Anne Wotring – Dare to Think


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Changing Habits

This past month Tom and I had the honor of being guests at a quintessential Irish wedding in Limerick.

Driving our rental car into town – already a bit challenging being on the left side shifting gears, we got completely turned around trying to find our hotel. So turned around that Tom actually asked a police officer for directions. Age is serving my husband well.

Tom reported: “The officer said we follow O’Connell Street about 8 blocks, then left on Mallow. At the park ‘proceed true da gate’ and your hotel is right there.” Tom was getting a kick out of imitating the Irish accents. He’s got the knack for sure.


We got to the park, no problem. It’s your classic, city-block sized green-space, surrounded by a high, ornate, green painted iron fence. We could see huge leafy trees, large rose beds, paths, benches, a tall memorial statue in the center, and a few very small stone buildings.

The park’s large iron gate opened up onto the intersection of two busy streets that defined the park’s perimeter. The gate appeared slightly wider than a car.

We studied the situation as we waited for the traffic light to change. A straight asphalt-paved path gave access across the park from the gate. Other paved paths angled off the main one. Women with strollers and others ambled along on the paths.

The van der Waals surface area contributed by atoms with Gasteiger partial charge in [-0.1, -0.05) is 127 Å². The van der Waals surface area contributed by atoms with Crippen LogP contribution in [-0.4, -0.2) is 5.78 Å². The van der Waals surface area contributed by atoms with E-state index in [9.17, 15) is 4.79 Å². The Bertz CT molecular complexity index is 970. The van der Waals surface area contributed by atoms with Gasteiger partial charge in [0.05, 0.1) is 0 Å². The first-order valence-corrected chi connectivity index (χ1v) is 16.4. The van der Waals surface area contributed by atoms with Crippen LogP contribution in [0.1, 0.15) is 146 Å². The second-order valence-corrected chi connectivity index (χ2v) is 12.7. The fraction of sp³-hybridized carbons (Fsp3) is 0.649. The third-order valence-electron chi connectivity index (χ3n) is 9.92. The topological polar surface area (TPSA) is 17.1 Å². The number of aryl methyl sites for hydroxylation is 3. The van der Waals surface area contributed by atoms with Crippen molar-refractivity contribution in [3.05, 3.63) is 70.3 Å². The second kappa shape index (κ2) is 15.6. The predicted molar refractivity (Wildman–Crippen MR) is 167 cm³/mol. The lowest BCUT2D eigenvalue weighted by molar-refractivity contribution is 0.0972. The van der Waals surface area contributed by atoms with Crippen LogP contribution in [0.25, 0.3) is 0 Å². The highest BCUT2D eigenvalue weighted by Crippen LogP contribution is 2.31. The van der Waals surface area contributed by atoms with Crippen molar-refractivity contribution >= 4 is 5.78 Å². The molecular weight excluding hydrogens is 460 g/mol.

“Are you sure about those directions??” I asked. “This really doesn’t look like a park for cars.”

“I agree,” Tom replied. “But I’m sure the cop said to ‘drive true da park.'”

I didn’t argue with him… I didn’t offer even a second doubt. I didn’t even have internal ‘I told you so’ in mind to unload later. I just sat back with complete trust and mostly interest in what would unfold.

For those of you who know me, I definitely don’t act this way. My M.O. is to know the right answer and then to second-guess, question and doubt myself and others. This creates analysis-paralysis for me and interpersonal tension and arguments. With mindfulness of this habit, I’ve learned to offer my observations once (or twice if it’s a harmful situation) and then let it be.

You can read the difference between this and a very similar incident last summer — when I insisted that I knew the way and got us into a stressful jam. It humbled and schooled me in a really excellent way.

The traffic light changed and, to my surprise, Tom drove us slowly across the intersection and straight through the gate.

I glanced at his profile; he looked resolute and calm. Here we go, I thought.

We approached the first flowerbeds. I watched to see passerby’s reactions. They weren’t really looking at us. We moved ahead slowly and surely. I began to think that maybe cars do drive through this park.

On we went past trees and people. Then ahead we saw the path’s end at a small building with a tiny European delivery truck in front. Clearly no hotel or one in sight.

We exchanged glances. Tom looked behind us, backed the car around, and retraced our route. As we came out the gate, we saw in front of us our hotel marked by a small sign.

Our story was a sensation for the wedding guests, who all have walked through “People’s Park.” Tom concluded that the cop had set him up as entertainment for his fellow officers’ viewing of the crime camera’s recording of some gullible American tourist who actually drove ‘true da park’ at his direction.

I love that through becoming more mindful of my habits, I can be a more loving companion and friend.